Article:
Eco-friendly shading solution that offers responsible light management and energy savings.
Tensile membrane design recalls rich cultural history.
Using a PTFE fiberglass membrane, Birdair revolutionized this pavilion.
A Knoxville, Tenn., transit complex creates a focused center—complete with shade.
A recent conference on high rise structures revealed a creative shade solution.
In the arid climate of Arizona, a university battles the heat with fabric shades and a phalanx of sustainable design solutions.
AIA announces the 2012 Top 10 Green Projects.
The Solar Sail brings art and science together to promote clean energy for electric cars.
Arizona zoo embraces the landscape; fabric shade structure key to reinvigorated success.
Shade system improves micro climate of streetscape on Grand Cayman Island.
This interactive shading system utilizes a bi-metal element in combination with shade fabric.
Students and teacher explore the possibilities of CNC-driven fabrication
A Miami upscale condominium carries classy details through to its car park
Detroit has something to feel good about as the new Rosa Parks Transit Center recently opened to rave reviews.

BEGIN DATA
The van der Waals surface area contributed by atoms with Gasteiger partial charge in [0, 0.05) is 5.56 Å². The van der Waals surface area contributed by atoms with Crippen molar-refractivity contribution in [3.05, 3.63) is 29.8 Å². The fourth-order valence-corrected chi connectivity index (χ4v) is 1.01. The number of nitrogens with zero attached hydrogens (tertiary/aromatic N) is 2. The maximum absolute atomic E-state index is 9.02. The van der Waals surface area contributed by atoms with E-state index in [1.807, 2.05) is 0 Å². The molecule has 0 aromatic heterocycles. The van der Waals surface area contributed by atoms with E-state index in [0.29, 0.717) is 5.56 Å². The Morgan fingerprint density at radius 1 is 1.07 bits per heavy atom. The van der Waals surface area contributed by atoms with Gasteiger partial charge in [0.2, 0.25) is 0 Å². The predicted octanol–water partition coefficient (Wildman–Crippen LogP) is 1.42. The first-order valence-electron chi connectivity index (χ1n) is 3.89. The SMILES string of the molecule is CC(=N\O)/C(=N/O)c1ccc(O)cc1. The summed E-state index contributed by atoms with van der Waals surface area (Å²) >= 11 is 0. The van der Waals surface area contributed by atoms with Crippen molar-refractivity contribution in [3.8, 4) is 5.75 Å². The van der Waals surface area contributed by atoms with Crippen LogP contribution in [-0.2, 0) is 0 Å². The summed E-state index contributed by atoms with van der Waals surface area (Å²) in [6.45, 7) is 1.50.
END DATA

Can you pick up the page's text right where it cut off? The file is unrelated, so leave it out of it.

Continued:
A new park and ride near Austin, Texas, offers commuters a cool respite from the heat.
What does it take to be environmentally friendly in the world of fabric architecture? The answer is complex but not out of reach. Five areas, at a minimum, must be addressed: renewability, recycled content and recyclability, pollution, energy usage and durability.
-Renewability: A fabric’s content can be replaced biologically within an understood time frame. Fibers are made from plant-based resins rather than petrochemicals. Check with the supplier.
- Recycled content and recyclability: Fabrics are good that are produced from recycled polyester, polyethylene, cotton, wool, etc. At issue: Is more energy required to recycle than to produce non-recylable fabric?
- Pollution: Fabric dyes can be toxic. At issue: the heavy metal antimony is often used in fabric dyes. Check to see if there are alternatives with your supplier.
- Energy use: Like most everything, fabric production uses energy.
- Durability: Durability IS green. If a product seldom needs replacement, energy to produce it is minimized and the earth wins out with reduced landfills, among other outcomes. Place of origin is also important. Europe has strict green manufacturing laws. Check with the supplier and ask where the fabric is manufactured.